Reviewby Theron Martin,
Is It Wrong to Try to Pick Up Girls in a Dungeon? On the Side: Sword Oratoria
The kingdom of Rakia, led by the war god Ares, has attacked Orario once again. To fend them off, the Guild calls out several top familias. Both the burden of leadership and playing a key role in the city's defense falls to Loki Familia, even though the familia's leadership would much prefer to continue the hunt for a way into Knossos. Ares' troops cannot hope to compete with Orario's top guilds, so that leaves Riveria and Aiz the opportunity to reminisce about times past, when Aiz was just getting her start as an adventurer. While Riveria relates a piece of Aiz's past to Lefiya, Aiz finds a rescue mission for a certain goddess calling back memories of the dark days after she lost her parents and before she had come to accept Riveria as her surrogate mother.
Over the last two volumes Sword Oratoria has explored the backgrounds of three of its other key members, including how they came to join Loki Familia. With this volume author Fujino Ōmori finally deals with the person in the franchise whose background has most conspicuously been lacking: Aiz Wallenstein, who stands behind only Bell and Hestia as the franchise's third most important character. In the process it fills in one of the biggest gaps so far in the franchise's continuity.
Or the novel at least partly does so, anyway. Omori has always been coy about revealing much of any substance about Aiz's origins and background, and that does not entirely change here. He reveals a little more about her parents, but not enough to make much judgment about who they were beyond being powerful adventurers. (The implication that Aiz's mother was a Spirit is not brought up here but has appeared earlier in this spinoff.) A tossed-off line from Hermes suggests what god they might have been associated with, and that god would certainly make sense given the time frame, but that is far from definite. How Aiz came to be under the protection of Loki Familia is also not revealed, as the flashbacks in the story start with her having only recently arrived and progress forward through the details about her time as a Level 1. Essentially, the flashbacks take her through the part of her life where she was known as the Doll Princess and shows how much of a handful she was at a young age, concluding with her first manifesting the winds which are her innate magic in a key battle. That battle could very well be what triggered Aiz's leveling up to Level 2 and thus made her a record-setter at the time, but the flashback stops before confirming that. They do, however, reveal the interesting tidbits that Riveria only reluctantly took on the motherly role at first and that Aiz was scouted by a far less savory familia and very nearly won over by them. It also suggests a dark, almost berserker mentality deep that has previously been only vaguely hinted at existing alongside the little girl in her soul.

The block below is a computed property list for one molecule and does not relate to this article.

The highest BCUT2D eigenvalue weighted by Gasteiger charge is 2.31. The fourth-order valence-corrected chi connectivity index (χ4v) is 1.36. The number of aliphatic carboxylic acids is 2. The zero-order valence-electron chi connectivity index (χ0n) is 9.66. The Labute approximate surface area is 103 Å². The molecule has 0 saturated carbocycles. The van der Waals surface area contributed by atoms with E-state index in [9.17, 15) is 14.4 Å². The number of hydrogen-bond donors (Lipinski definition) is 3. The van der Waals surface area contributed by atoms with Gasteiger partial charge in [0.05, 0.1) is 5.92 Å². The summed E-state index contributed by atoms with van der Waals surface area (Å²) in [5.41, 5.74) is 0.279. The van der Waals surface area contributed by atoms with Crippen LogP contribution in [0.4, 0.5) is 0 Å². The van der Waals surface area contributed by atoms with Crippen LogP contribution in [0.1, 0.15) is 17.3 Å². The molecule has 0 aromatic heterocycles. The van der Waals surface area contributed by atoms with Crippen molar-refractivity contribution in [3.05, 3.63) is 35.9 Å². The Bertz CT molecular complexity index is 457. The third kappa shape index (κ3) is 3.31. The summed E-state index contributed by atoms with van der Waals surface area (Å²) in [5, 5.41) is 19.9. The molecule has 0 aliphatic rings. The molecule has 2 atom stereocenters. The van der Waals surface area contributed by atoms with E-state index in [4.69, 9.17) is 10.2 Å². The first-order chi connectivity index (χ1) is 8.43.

The flashbacks also reveal other details about the setting that are less specific to Aiz. Though Ryu has been established elsewhere in the franchise as the person who finished off the Evils, the timelines of the setting has always been vague about what the major familias were doing about the Evils at the time. That Gareth has a connection to a certain tavernkeeper, who was establishing her tavern at around the same time as the flashback, is also an interesting addition, and seeing who was manning the Guild front desks before Eina and Misha came along expands the cast a little. (But what happened to Rose, and why she has not appeared in the current time of the franchise, is not explained.) Maybe the most important detail is some clarification on how the Dungeon reacts to the presence of gods. Volume 5 of the main series (and episodes 12 and 13 of the anime) implied that Hestia releasing her divine aura was what triggered the appearance of the Goliath on Floor 18, and one scene in one of the flashbacks confirms that such a thing can be a trigger for the appearance of an Irregular like that.
While the present-time parts of the novel do parallel and sometimes overlap with the events in novel 8 of the main series, the content from that novel which gets referenced here is hit-or-miss. Aiz's take on the scenes in the mountain village get fleshed out much more, but Finn's effort to scout out a potential wife is conspicuously overlooked; perhaps there just wasn't much more to say about that incident, and it would have been a sidelight to the focus on Aiz, but it is a glaring omission nonetheless. In fact, the only thing that this novel actually adds to the narrative of events in the main series is the insight that Loki Familia had other priorities besides fighting Rakia. A certain newcomer from the last novel also pops up again, if only briefly.
In other words, this novel is just in a holding pattern until the real meat – what's going on with Loki Familia as Bell encounters and deals with Weine – returns next volume. The backstory about Aiz is welcome, but since it does not reveal her whole backstory it isn't enough. Technical merits are the same as always: a trifold glossy illustration featuring young Aiz on one side and grown Aiz dancing with Bell in the village on the other, occasional black-and-white illustrations which all feature young Aiz, and a stat block for young Aiz from a point after she gets her custom sword. The writing quality – for better or worse – is the same as ever, and in the Afterword Omori acknowledges that this is the end of the story's second part, as volume 8 was for the main series.
Ultimately the background for Aiz makes this a must-read for franchise fans but not necessarily a priority read.
Overall : B
Story : B
Art : B-
+ Fills in some big holes about Aiz's past and smaller ones about the world's recent history
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